From this we can remove the dktl install command (since that’s the same as ddev dkan-site-install), and then extract the rest and replace dktl with ddev to run Drush. This give us a list like this:

ddev drush entity:delete shortcut_set
ddev drush pmu shortcut
ddev drush config:set uuid [YOUR UUID HERE] -y
ddev drush ci -y
chmod u+w docroot/sites/default
ddev drush cr
ddev drush cc drush

It might be that we don’t need all of these, such as the chmod, or two different cache clear commands. I’m about to tell you to do drush ci so it might also be unneeded at this point.

Now you should perform these commands against the installed site in order to prepare it to import the site configuration.

For bonus points, you can convert this command to a DDEV command which users can then use from then on whenever you install Drupal.

Import Site Configuration

Now that you’ve replicated your site’s DKAN-Tools install command, you can import the site config.

ddev drush cim

Did it work?

Let’s find out:

ddev drush cr
ddev launch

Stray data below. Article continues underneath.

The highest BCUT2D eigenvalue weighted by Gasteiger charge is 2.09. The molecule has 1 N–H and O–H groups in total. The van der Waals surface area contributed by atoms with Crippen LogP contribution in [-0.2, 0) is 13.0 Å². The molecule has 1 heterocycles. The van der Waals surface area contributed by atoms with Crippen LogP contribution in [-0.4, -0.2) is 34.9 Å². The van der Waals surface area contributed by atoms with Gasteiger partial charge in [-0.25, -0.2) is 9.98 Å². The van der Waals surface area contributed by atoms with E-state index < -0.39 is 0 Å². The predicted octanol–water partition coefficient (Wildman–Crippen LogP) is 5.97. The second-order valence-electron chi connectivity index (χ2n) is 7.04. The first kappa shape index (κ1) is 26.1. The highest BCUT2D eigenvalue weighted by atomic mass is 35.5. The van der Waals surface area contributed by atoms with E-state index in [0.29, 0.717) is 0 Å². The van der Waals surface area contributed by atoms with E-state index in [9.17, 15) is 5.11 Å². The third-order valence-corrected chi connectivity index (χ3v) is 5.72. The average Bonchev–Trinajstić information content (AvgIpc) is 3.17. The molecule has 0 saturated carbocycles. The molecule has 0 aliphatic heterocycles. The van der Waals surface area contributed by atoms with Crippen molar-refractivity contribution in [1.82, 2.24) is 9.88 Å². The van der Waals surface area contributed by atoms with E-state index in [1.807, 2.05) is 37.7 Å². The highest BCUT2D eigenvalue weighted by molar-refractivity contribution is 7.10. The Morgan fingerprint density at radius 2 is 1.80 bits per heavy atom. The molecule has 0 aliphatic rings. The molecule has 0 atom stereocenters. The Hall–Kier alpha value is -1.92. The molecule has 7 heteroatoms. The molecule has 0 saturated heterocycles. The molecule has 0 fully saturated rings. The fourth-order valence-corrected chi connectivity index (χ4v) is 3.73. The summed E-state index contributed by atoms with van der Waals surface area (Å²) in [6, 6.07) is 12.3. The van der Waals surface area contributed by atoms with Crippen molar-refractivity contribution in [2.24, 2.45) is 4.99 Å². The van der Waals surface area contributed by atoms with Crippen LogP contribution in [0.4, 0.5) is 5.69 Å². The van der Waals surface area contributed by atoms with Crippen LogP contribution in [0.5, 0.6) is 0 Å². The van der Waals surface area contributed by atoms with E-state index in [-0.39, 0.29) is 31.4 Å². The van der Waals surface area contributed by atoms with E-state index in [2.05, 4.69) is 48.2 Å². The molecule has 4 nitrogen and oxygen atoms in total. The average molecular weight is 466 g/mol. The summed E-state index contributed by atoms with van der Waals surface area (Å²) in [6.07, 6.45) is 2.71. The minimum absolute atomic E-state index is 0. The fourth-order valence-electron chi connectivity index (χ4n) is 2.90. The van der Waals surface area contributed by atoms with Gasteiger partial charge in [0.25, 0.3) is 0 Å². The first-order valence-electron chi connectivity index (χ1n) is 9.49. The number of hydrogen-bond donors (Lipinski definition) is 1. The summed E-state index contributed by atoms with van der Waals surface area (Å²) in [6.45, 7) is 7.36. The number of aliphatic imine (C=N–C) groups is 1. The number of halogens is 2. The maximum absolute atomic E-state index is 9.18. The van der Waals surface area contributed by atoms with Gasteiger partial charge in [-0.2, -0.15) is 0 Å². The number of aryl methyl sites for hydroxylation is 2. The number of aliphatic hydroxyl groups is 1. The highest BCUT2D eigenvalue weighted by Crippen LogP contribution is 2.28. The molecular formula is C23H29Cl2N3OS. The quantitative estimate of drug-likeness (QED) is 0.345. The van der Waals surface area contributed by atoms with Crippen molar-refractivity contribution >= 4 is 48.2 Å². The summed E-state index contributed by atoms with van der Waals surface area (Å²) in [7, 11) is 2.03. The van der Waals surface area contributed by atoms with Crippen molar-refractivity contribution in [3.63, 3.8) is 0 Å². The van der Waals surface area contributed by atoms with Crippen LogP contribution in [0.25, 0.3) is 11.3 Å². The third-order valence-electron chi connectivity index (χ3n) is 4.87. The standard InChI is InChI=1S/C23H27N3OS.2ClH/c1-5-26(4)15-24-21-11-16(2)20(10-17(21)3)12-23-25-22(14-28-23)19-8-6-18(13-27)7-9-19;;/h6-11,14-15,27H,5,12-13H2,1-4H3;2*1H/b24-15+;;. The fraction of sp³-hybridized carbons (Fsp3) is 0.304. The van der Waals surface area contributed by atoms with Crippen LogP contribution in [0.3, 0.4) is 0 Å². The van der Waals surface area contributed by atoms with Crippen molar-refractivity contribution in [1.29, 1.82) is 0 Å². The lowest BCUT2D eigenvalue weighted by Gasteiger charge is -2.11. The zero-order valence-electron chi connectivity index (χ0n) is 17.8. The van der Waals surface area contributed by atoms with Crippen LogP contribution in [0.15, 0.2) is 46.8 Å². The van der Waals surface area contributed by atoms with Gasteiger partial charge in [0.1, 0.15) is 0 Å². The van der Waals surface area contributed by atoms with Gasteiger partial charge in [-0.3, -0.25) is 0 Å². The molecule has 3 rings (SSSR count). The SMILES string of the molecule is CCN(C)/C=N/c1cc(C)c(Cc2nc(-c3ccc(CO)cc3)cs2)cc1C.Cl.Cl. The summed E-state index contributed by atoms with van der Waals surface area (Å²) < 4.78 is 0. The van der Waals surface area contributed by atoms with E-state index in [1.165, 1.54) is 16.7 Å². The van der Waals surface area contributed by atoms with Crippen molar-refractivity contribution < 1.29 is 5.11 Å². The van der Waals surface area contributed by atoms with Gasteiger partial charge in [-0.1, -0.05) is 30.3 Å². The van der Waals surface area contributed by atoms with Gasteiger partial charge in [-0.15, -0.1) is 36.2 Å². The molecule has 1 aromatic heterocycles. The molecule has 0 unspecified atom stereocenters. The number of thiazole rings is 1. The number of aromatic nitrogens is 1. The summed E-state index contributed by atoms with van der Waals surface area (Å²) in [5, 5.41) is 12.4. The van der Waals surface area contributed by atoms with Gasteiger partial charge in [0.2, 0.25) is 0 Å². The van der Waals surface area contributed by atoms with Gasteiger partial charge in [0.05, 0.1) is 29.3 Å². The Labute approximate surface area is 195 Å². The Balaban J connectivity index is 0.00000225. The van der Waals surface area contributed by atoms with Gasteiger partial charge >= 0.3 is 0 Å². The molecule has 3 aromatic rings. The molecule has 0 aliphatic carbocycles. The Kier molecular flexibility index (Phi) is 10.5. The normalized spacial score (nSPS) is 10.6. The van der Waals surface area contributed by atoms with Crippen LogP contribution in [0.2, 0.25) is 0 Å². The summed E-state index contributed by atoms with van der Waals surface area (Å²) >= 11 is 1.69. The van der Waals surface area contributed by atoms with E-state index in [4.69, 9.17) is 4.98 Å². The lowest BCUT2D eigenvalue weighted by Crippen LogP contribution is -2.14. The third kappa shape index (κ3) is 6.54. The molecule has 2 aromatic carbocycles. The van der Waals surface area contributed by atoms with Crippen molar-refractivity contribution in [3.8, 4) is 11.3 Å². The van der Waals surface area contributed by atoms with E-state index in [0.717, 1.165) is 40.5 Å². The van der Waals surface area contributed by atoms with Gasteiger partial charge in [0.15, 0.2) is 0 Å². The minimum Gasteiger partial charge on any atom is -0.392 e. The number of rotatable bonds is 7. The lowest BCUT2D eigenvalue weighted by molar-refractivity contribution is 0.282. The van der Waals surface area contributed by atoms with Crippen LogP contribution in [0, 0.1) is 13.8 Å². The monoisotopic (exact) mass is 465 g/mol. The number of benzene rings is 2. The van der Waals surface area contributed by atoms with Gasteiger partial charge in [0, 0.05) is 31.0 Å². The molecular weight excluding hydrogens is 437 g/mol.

Handy commands for finding out what went wrong include:

ddev logs

Finalize .gitignore for the repo

We can see that Drupal core has provided us with a handy file called docroot/example.gitignore.

We can copy this file to be docroot/.gitignore and it will hide files from Git, such as configuration and public file directories.

We also want to read that file, so we can fully understand what it does, and modify it for our project-related needs.

mv docroot/example.gitignore docroot/.gitignore
# Read and modify docroot/.gitignore as needed...

Alternately, we could move all the rules from example.gitignore to our root-level .gitignore. Whether to do this is an exercise left to the leader of your project.

Also we should visit our top-level .gitignore file so we can be sure we don’t exclude or include the wrong files.

Here’s a .gitignore file which leaves out all the things you can rebuild with Composer.


You probably want to exclude IDE settings: